From the author of the acclaimed The Epigenetics Revolution (‘A book that would have had Darwin swooning’ – Guardian) comes another thrilling exploration of the cutting edge of human science. For decades after the structure of DNA was identified, scientists focused purely on genes, the regions of the genome that contain codes for the production of proteins. Other regions – 98% of the human genome – were dismissed as ‘junk’. But in recent years researchers have discovered that variations in this ‘junk’ DNA underlie many previously intractable diseases, and they can now generate new approaches to tackling them. Nessa Carey explores, for the first time for a general audience, the incredible story behind a controversy that has generated unusually vituperative public exchanges between scientists. She shows how junk DNA plays an important role in areas as diverse as genetic diseases, viral infections, sex determination in mammals, human biological complexity, disease treatments, even evolution itself – and reveals how we are only now truly unlocking its secrets, more than half a century after Crick and Watson won their Nobel prize for the discovery of the structure of DNA in 1962.
Epigenetics is one of the fastest growing fields of sciences, illuminating studies of human diseases by looking beyond genetic make-up and acknowledging that outside factors play a role in gene expression. The goal of this volume is to highlight those diseases or conditions for which we have advanced knowledge of epigenetic factors such as cancer, autoimmune disorders and aging as well as those that are yielding exciting breakthroughs in epigenetics such as diabetes, neurobiological disorders and cardiovascular disease. Where applicable, attempts are made to not only detail the role of epigenetics in the etiology, progression, diagnosis and prognosis of these diseases, but also novel epigenetic approaches to the treatment of these diseases. Chapters are also presented on human imprinting disorders, respiratory diseases, infectious diseases and gynecological and reproductive diseases. Since epigenetics plays a major role in the aging process, advances in the epigenetics of aging are highly relevant to many age-related human diseases. Therefore, this volume closes with chapters on aging epigenetics and breakthroughs that have been made to delay the aging process through epigenetic approaches. With its translational focus, this book will serve as valuable reference for both basic scientists and clinicians alike. Comprehensive coverage of fundamental and emergent science and clinical usage Side-by-side coverage of the basis of epigenetic diseases and their treatments Evaluation of recent epigenetic clinical breakthroughs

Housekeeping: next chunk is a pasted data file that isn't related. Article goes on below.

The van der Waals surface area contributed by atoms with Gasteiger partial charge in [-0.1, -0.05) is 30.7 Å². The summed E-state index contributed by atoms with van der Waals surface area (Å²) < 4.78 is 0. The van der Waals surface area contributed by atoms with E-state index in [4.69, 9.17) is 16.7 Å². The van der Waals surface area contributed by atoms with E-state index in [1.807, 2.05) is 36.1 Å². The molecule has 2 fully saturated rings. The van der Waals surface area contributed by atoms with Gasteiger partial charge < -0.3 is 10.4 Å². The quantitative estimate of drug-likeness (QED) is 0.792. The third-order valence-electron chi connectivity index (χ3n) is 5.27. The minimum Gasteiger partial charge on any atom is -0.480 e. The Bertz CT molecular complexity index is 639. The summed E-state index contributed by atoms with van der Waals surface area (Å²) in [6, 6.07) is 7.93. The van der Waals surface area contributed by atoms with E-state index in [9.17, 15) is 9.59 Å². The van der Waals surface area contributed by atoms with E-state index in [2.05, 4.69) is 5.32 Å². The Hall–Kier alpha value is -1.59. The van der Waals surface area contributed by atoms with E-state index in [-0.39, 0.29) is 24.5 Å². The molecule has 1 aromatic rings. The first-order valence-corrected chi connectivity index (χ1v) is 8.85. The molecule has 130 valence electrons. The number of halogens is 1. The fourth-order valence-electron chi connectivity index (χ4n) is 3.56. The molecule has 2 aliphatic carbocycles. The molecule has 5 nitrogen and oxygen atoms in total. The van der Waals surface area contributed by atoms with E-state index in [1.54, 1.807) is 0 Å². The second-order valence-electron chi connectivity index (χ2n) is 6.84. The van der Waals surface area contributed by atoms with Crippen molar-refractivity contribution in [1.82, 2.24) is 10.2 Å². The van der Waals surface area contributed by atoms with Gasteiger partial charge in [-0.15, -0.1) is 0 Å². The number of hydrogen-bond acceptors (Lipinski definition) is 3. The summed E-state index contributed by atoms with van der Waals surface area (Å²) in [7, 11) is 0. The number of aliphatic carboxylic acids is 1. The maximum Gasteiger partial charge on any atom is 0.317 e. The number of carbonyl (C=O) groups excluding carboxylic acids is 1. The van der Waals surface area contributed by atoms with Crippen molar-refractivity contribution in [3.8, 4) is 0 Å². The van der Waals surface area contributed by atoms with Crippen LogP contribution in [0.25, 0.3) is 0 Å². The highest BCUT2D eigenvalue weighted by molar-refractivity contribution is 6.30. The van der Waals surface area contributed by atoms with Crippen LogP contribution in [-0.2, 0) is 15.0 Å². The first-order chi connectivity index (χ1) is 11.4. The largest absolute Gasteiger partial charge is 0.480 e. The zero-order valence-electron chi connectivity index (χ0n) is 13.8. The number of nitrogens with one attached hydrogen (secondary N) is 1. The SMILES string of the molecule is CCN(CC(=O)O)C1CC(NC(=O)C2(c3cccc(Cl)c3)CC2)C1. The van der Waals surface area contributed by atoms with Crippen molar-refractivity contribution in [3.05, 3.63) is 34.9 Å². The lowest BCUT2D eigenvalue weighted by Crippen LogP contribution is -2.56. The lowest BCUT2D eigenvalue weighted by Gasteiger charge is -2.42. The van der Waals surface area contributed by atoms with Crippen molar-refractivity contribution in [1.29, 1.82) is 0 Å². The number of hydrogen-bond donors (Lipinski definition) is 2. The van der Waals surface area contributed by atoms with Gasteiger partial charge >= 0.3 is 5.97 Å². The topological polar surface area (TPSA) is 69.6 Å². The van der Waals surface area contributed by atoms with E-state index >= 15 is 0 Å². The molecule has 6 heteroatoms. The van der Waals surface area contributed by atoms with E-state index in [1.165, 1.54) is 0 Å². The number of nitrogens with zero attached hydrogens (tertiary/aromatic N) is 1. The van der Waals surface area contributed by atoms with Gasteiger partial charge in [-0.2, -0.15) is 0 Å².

Author: Jennifer A. Doudna
Publisher: Houghton Mifflin Harcourt
Release Date: 2017-06-13
A trailblazing biologist grapples with her role in the biggest scientific discovery of our era: a cheap, easy way of rewriting genetic code, with nearly limitless promise and peril. Not since the atomic bomb has a technology so alarmed its inventors that they warned the world about its use. Not, that is, until the spring of 2015, when biologist Jennifer Doudna called for a worldwide moratorium on the use of the new gene-editing tool CRISPR—a revolutionary new technology that she helped create—to make heritable changes in human embryos. The cheapest, simplest, most effective way of manipulating DNA ever known, CRISPR may well give us the cure to HIV, genetic diseases, and some cancers, and will help address the world’s hunger crisis. Yet even the tiniest changes to DNA could have myriad, unforeseeable consequences—to say nothing of the ethical and societal repercussions of intentionally mutating embryos to create “better” humans. Writing with fellow researcher Samuel Sternberg, Doudna shares the thrilling story of her discovery, and passionately argues that enormous responsibility comes with the ability to rewrite the code of life. With CRISPR, she shows, we have effectively taken control of evolution. What will we do with this unfathomable power?